1 Leave a comment on paragraph 1 0  

2 Leave a comment on paragraph 2 0 Feistel, married to the daughter of Lemble Weyl (R1.1.1), was under protection from 1700 to 1743, and his son Meyer (G1. from 1730 to 1743. Meyer had married Schönle, daughter of Lang Jossel (G1. early in 1729. The marriage began under a dark cloud and quickly appeared to be on the brink of divorce. Shortly after the wedding, the couple began to argue about control over the dowry that Schönle brought into the marriage [R2204]. From the Halachic point of view, this is a complex topic. The dowry is considered a wife’s tzon barzel (iron flock). In other words, the husband takes possession of the dowry and may benefit from its revenue, but he is responsible for any loss incurred in the dowry’s value.32 Between the lines, the father-in-law lang Jossel appeared unwilling to relinquish control over the assets, a situation that would grate most new husbands. After a great deal of discussions with and counselling by Jonas Gugenheimb (G1.4.1.2), Marum Dicker (W1.3), and Menke Bernheimb (A1.1), the issue was resolved amiably, and the marriage was saved.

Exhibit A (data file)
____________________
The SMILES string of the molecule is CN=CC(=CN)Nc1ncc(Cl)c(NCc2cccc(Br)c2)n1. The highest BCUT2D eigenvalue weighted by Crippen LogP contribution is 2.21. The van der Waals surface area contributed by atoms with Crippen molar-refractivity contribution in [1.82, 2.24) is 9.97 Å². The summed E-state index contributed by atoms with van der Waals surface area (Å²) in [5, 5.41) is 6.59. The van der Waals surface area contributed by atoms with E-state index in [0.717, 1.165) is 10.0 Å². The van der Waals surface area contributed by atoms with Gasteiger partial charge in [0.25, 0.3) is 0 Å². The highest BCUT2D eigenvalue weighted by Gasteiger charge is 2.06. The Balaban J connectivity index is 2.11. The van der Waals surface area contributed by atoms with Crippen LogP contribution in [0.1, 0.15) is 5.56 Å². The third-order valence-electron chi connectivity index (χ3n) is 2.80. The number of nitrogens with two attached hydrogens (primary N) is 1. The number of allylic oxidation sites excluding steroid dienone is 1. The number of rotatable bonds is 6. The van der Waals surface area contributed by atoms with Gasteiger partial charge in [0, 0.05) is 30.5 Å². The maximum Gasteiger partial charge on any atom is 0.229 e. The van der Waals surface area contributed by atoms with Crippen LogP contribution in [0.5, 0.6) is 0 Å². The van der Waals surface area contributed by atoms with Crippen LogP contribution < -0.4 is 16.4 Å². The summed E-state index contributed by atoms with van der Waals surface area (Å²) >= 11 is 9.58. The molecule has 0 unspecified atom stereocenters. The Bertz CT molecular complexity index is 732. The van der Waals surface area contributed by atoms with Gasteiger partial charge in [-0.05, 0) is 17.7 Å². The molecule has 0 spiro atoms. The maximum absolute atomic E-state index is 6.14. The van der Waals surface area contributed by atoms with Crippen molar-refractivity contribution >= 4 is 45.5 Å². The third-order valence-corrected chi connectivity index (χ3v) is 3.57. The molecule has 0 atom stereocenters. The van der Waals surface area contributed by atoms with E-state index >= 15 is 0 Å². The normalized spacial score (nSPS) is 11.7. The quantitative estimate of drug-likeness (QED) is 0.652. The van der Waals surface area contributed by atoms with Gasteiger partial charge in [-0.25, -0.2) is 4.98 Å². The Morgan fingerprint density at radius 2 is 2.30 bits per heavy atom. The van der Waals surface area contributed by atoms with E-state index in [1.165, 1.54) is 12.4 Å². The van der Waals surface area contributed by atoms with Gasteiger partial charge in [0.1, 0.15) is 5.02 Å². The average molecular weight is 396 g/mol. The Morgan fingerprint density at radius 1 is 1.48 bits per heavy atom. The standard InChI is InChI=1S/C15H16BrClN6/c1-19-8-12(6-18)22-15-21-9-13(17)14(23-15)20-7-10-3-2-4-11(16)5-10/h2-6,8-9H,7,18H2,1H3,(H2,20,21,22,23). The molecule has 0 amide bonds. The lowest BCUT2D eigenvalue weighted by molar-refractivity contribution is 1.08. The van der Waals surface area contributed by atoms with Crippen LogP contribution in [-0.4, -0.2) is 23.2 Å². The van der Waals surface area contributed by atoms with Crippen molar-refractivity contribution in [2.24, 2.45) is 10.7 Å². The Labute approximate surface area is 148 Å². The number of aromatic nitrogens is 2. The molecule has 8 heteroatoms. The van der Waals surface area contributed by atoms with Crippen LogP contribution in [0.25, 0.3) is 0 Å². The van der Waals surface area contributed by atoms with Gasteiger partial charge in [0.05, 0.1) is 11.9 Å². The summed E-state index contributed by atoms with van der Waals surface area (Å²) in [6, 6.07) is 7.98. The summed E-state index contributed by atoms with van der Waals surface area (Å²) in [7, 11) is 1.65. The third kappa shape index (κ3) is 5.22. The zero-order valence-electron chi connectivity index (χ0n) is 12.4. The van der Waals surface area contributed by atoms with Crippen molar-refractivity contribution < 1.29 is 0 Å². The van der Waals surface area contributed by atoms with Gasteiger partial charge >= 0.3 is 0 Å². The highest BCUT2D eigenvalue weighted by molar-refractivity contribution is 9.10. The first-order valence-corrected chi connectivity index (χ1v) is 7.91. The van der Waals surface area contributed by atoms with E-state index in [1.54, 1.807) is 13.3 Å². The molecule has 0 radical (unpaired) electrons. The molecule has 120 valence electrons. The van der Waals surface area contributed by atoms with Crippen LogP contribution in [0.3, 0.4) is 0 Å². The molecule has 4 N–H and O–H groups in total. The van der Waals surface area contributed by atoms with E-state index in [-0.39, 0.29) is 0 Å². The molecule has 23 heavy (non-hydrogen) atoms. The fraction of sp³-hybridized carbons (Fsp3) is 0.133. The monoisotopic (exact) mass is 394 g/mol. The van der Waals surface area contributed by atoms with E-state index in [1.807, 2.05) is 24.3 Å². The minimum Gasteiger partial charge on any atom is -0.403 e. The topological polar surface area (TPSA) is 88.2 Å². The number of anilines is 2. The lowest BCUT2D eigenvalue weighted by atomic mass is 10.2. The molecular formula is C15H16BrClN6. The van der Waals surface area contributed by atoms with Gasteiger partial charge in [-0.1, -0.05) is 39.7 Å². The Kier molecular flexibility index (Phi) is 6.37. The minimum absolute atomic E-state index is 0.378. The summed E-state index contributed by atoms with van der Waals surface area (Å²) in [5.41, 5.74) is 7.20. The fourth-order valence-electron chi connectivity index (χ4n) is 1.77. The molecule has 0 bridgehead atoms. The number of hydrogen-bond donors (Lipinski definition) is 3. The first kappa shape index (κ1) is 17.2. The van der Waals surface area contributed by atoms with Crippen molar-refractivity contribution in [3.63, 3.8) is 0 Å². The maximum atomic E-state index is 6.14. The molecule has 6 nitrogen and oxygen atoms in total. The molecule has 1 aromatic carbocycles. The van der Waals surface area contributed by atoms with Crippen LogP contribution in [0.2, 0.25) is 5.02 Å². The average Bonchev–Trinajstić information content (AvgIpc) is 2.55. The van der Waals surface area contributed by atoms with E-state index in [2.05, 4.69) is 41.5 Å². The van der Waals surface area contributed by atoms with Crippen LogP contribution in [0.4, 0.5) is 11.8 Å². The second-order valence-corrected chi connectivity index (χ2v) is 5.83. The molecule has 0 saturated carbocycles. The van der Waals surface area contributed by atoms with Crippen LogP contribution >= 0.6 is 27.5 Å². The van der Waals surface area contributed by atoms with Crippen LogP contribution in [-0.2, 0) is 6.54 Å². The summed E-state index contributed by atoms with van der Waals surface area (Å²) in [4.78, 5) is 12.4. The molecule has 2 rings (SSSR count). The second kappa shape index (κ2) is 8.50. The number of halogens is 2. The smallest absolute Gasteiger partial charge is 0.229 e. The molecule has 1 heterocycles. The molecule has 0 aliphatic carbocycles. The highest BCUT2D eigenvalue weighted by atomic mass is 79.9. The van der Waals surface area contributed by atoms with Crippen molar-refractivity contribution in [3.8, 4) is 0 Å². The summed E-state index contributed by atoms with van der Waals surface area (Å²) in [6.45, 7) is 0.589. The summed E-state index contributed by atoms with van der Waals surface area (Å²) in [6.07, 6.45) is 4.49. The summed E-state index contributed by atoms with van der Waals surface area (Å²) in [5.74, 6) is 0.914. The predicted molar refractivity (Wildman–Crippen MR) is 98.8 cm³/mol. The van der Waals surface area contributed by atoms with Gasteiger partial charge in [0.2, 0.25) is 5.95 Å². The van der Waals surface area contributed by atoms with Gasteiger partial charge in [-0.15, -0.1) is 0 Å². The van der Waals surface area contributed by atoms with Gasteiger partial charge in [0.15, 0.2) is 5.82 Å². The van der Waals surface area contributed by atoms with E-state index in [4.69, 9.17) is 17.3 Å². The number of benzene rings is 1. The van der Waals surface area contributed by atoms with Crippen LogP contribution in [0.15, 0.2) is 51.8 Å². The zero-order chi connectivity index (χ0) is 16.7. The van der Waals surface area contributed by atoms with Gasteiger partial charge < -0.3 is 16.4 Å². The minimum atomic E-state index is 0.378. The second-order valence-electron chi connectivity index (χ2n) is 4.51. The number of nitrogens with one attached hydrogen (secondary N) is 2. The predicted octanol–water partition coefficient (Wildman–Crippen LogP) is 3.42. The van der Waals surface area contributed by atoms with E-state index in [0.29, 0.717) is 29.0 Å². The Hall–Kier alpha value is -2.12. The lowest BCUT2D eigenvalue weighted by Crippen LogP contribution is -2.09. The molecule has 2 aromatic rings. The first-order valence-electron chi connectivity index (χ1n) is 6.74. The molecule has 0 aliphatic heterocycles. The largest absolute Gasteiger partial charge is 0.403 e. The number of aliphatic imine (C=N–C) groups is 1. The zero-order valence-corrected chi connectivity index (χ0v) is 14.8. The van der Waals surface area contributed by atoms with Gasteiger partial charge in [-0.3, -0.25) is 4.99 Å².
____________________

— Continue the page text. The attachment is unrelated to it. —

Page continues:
3 Leave a comment on paragraph 3 0 Feistel sold two houses in the town, the first in 1743 [R3563], the second, presumably his son’s, in 1745 [R3448]. Both father and son moved to Hechingen. Leib’s second son, Jonas, named after his grandfather, was married to Sara, daughter of Marum Weyl, Sandel’s son [R784]. They were unable to have children of their own but took a niece into their home [R2958]. Jonas was under protection in Stühlingen between 1716 and 1743. He moved to Randegg and from there sold two houses in Stühlingen in 1749 [R3461] and 1755 [R3468] respectively.

4 Leave a comment on paragraph 4 0  

32Cf. BT, Bava Kamah 89a; Kofsky, “A Comparative Analysis.”

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Source: https://www.stuehlingen.online/Book/?page_id=1936